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Taiwan scrambles for vaccines as domestic COVID-19 cases rise By Reuters

© Reuters. A healthcare frontline worker prepares people to get their rapid test following a surge of coronavirus disease (COVID-19) infections in Taipei, Taiwan May 17, 2021. REUTERS/Ann Wang

By Ben Blanchard and Yimou Lee

TAIPEI (Reuters) – A surge of coronavirus infections in Taiwan, one of the world’s COVID-19 mitigation success stories, has left it scrambling to get vaccines as its stock of 300,000 doses starts running out with only about 1% of its 23 million people vaccinated.

Taiwan has been a model of how to control the pandemic since it began and life had carried on almost as normal with none of the lockdowns and overwhelmed hospitals seen elsewhere, thanks largely to effective case tracking and closed borders.

But over the past week it has reported more than 400 domestic cases, out of a total of 1,682 infections recorded since the pandemic began. In all, 12 have died of COVID-19 on the island.

Tough new restrictions have been imposed in the capital, Taipei, for the first time as authorities fear an increasing number of cases.

While Taiwan has begun vaccinations, it has only received about 300,000 shots, all AstraZeneca (NASDAQ:) Plc ones, having been caught up in the global shortage despite having 20 million on order, including from Moderna (NASDAQ:) Inc.

Health authorities last week stopped giving shots to people who are not on priority lists that include the elderly and medical staff.

Taipei’s de facto ambassador in the United States, Hsiao Bi-khim, in comments published on Saturday by Taiwan’s official Central News Agency, said she had been pressing Moderna to ensure the vaccines arrive on schedule before the end of June.

“Our people’s expectations for vaccines is rather urgent,” she said.

Moderna and AstraZeneca did not immediately respond to requests for comment.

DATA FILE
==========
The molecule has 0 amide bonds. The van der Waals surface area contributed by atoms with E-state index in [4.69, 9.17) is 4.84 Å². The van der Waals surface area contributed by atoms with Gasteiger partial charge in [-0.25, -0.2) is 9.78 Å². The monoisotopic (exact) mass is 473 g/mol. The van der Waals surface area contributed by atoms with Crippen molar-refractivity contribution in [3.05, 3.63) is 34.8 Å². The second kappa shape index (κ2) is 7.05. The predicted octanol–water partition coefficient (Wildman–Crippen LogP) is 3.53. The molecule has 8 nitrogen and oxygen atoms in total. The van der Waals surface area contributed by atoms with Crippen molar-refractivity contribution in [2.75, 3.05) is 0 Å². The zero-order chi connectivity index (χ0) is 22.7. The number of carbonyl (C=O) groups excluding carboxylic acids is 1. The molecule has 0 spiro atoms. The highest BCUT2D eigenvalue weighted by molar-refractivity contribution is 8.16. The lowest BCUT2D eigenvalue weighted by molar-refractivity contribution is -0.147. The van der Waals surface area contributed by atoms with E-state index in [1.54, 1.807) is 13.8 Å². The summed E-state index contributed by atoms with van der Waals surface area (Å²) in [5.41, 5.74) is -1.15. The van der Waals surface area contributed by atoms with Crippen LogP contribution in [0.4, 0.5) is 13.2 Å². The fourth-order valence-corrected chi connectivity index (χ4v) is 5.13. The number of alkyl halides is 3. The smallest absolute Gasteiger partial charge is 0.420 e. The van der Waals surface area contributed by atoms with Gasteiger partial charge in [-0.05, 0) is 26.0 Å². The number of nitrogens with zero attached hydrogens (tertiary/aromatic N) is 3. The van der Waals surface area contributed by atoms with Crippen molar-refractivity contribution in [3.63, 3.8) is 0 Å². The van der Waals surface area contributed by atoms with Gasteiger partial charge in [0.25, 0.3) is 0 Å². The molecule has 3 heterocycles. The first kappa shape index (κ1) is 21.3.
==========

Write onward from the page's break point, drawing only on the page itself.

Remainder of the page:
Taiwan President Tsai Ing-wen said last week more vaccines would be arriving from next month, though she gave no details. Domestically developed vaccines are also due by July.

Health Minister Chen Shih-chung, pressed on the issue at daily news conferences, has only said there was no change in the timetable for both the Moderna and domestic vaccines.

One government official, speaking on condition of anonymity, told Reuters the issue of vaccines was both “sensitive and confidential”, which was why few details had been made public.

HOPES

Taiwan’s main opposition Kuomintang party has called for more transparency on when vaccines are due to arrive, but also for the world to ensure that the island, a major semiconductor maker, gets priority help.

“Taiwan’s pandemic is related to the stability of the global electronic product supply chain,” party chairman Johnny Chiang said on Sunday.

A further concern for the government has been China, which claims Taiwan as its own territory and has a deep antipathy towards Tsai, who it believes to be a separatist, which she denies.

China has been shipping supplies of its domestically developed vaccines around the world and has offered them to Taiwan via the COVAX global sharing scheme.

Taiwan law does not permit the use of Chinese vaccines.

A security official looking into Chinese activity on the island told Reuters the security services had been told to focus on what the government believes is “cognitive warfare” by China to “create chaos” and undermine public trust in the government’s handling of the pandemic.

“Messages criticising the government are being circulated on social media,” the person said.

“They are trying to highlight the efficacy of the Chinese vaccines and how the government is blindly pinning its hopes on vaccines from the United States and home-made vaccines, leaving the lives of citizens in the lurch.”

China’s Taiwan Affairs Office did not respond to requests for comment.


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